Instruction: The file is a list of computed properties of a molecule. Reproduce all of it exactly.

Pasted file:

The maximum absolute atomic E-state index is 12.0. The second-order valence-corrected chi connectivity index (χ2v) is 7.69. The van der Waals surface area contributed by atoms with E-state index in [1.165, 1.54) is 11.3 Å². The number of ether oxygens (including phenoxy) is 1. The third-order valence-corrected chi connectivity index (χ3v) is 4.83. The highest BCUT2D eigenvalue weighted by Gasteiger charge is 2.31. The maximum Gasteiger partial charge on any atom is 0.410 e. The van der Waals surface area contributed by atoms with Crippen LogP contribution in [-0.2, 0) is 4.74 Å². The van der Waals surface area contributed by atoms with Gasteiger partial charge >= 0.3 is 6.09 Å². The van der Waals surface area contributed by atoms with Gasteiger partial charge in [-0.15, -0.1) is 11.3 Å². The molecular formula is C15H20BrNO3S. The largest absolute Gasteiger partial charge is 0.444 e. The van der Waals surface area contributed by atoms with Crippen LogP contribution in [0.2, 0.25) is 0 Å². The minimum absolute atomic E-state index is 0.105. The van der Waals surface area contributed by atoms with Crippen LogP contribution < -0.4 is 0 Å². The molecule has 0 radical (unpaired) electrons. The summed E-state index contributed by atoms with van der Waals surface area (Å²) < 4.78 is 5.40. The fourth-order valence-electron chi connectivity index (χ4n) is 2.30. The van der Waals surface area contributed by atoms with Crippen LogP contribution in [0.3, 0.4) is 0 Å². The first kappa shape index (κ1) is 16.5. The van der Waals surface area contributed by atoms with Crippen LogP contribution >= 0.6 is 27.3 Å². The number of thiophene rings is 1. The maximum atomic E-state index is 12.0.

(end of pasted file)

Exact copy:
The maximum absolute atomic E-state index is 12.0. The second-order valence-corrected chi connectivity index (χ2v) is 7.69. The van der Waals surface area contributed by atoms with E-state index in [1.165, 1.54) is 11.3 Å². The number of ether oxygens (including phenoxy) is 1. The third-order valence-corrected chi connectivity index (χ3v) is 4.83. The highest BCUT2D eigenvalue weighted by Gasteiger charge is 2.31. The maximum Gasteiger partial charge on any atom is 0.410 e. The van der Waals surface area contributed by atoms with Crippen LogP contribution in [-0.2, 0) is 4.74 Å². The van der Waals surface area contributed by atoms with Gasteiger partial charge >= 0.3 is 6.09 Å². The van der Waals surface area contributed by atoms with Gasteiger partial charge in [-0.15, -0.1) is 11.3 Å². The molecular formula is C15H20BrNO3S. The largest absolute Gasteiger partial charge is 0.444 e. The van der Waals surface area contributed by atoms with Crippen LogP contribution in [0.2, 0.25) is 0 Å². The minimum absolute atomic E-state index is 0.105. The van der Waals surface area contributed by atoms with Crippen LogP contribution < -0.4 is 0 Å². The molecule has 0 radical (unpaired) electrons. The summed E-state index contributed by atoms with van der Waals surface area (Å²) < 4.78 is 5.40. The fourth-order valence-electron chi connectivity index (χ4n) is 2.30. The van der Waals surface area contributed by atoms with Crippen LogP contribution in [0.3, 0.4) is 0 Å². The first kappa shape index (κ1) is 16.5. The van der Waals surface area contributed by atoms with Crippen LogP contribution >= 0.6 is 27.3 Å². The number of thiophene rings is 1. The maximum atomic E-state index is 12.0.